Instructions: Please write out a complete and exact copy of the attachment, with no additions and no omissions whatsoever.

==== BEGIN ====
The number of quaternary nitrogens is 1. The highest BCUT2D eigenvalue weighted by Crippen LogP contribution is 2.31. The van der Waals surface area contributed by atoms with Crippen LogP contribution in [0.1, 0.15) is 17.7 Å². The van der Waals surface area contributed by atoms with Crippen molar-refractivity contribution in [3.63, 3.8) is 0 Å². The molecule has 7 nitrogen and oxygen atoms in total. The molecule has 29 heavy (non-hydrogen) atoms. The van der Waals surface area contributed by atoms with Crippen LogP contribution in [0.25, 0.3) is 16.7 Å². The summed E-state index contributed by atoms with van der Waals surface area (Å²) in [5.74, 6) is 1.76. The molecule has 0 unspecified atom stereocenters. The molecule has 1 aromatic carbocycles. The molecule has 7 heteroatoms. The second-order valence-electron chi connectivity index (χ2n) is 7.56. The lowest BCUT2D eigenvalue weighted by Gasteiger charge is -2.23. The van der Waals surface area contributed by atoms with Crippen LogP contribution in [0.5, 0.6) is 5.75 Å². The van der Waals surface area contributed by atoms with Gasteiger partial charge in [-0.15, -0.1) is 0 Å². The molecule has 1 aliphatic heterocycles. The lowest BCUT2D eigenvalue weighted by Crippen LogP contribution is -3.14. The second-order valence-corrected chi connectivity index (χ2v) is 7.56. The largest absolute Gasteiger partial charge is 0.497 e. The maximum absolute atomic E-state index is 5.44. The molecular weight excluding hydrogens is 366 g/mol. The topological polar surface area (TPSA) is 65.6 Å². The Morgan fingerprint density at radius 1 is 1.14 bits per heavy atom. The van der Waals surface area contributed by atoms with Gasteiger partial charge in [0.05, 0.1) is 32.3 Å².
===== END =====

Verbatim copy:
The number of quaternary nitrogens is 1. The highest BCUT2D eigenvalue weighted by Crippen LogP contribution is 2.31. The van der Waals surface area contributed by atoms with Crippen LogP contribution in [0.1, 0.15) is 17.7 Å². The van der Waals surface area contributed by atoms with Crippen molar-refractivity contribution in [3.63, 3.8) is 0 Å². The molecule has 7 nitrogen and oxygen atoms in total. The molecule has 29 heavy (non-hydrogen) atoms. The van der Waals surface area contributed by atoms with Crippen LogP contribution in [0.25, 0.3) is 16.7 Å². The summed E-state index contributed by atoms with van der Waals surface area (Å²) in [5.74, 6) is 1.76. The molecule has 0 unspecified atom stereocenters. The molecule has 1 aromatic carbocycles. The molecule has 7 heteroatoms. The second-order valence-electron chi connectivity index (χ2n) is 7.56. The lowest BCUT2D eigenvalue weighted by Gasteiger charge is -2.23. The van der Waals surface area contributed by atoms with Crippen LogP contribution in [0.5, 0.6) is 5.75 Å². The van der Waals surface area contributed by atoms with Gasteiger partial charge in [-0.15, -0.1) is 0 Å². The molecule has 1 aliphatic heterocycles. The lowest BCUT2D eigenvalue weighted by Crippen LogP contribution is -3.14. The second-order valence-corrected chi connectivity index (χ2v) is 7.56. The largest absolute Gasteiger partial charge is 0.497 e. The maximum absolute atomic E-state index is 5.44. The molecular weight excluding hydrogens is 366 g/mol. The topological polar surface area (TPSA) is 65.6 Å². The Morgan fingerprint density at radius 1 is 1.14 bits per heavy atom. The van der Waals surface area contributed by atoms with Gasteiger partial charge in [0.05, 0.1) is 32.3 Å².